The Power of Play
by Michael Zimmerman
“Play is the work of children” is a misleading platitude. An expression that suggests play is frivolous and needs the imprimatur of serious work.
Friends School Haverford teachers, particularly the teachers of our younger children, assert that our program is “play-based.” It is not a statement lightly made. It is an important characterization of what they are doing in their lives as teachers. It matters.
We take for granted that when such statements are uttered that we have a shared understanding of their meaning.
In life and learning, play and work are not opposites. If there is no play in your work, that is a problem. If your play is utterly unproductive, that too is a problem. In fact, play is a valuable context. When an activity is playful it is joyful. It is creative. There are elements of innovation, problem solving, and passion in it. When we work, we are serious, organized, and thoughtful. Both contexts are vital.
A lecture on celestial mechanics and how to determine the shortest distance between Earth and Mars would not engage students as effectively as inviting them to fly a simulated mission. I introduce them to the Solar System Live website where they can see the positions of the planets on any given date. Using this tool they soon discover that if you leave Earth on an 18-month journey to Mars when the two planets are closest to one another, the target planet is long gone by the time you arrive. Figuring out the lead-time for departure becomes paramount. Trial and error is a first strategy. Students are not just learning astrophysics. They are being astrophysicists in a developmentally appropriate way.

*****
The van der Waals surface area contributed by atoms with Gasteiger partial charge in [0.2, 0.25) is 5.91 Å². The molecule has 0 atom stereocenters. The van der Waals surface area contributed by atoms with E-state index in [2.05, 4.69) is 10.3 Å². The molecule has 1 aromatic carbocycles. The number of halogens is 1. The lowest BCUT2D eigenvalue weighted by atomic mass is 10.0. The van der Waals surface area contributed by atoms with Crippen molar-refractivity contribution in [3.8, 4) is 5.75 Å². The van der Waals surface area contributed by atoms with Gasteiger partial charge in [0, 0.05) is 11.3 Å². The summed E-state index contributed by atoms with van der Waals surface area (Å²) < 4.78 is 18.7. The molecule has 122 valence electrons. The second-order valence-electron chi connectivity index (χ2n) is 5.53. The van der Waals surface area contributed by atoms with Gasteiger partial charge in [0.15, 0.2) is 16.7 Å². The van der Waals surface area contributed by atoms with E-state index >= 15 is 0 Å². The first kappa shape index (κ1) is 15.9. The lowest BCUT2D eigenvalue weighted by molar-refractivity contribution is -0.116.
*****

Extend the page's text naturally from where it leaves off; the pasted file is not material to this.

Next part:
Mummifying chickens, building a coal mine, observing scientifically tan blobs found in the garden (that turned out to be praying mantis egg cases), exploring a multi-color sheen on the surface of standing water, engaging in microscopic analysis of critters found in leaf packs anchored in a nearby creek—these are but a few of the more obviously playful contexts of the serious work of learning at Friends School Haverford.
In a world in which much of the information we seek is as close as the phone we carry, it is that much more important to develop—
cognitive and language skills
dexterity and grace
the ability to collaborate
concepts of number and time
a sense of mastery
emotion awareness and management
—which, among others, are most effectively taught in a context that embraces the benefits of what we think of, and sometimes dismiss, as play.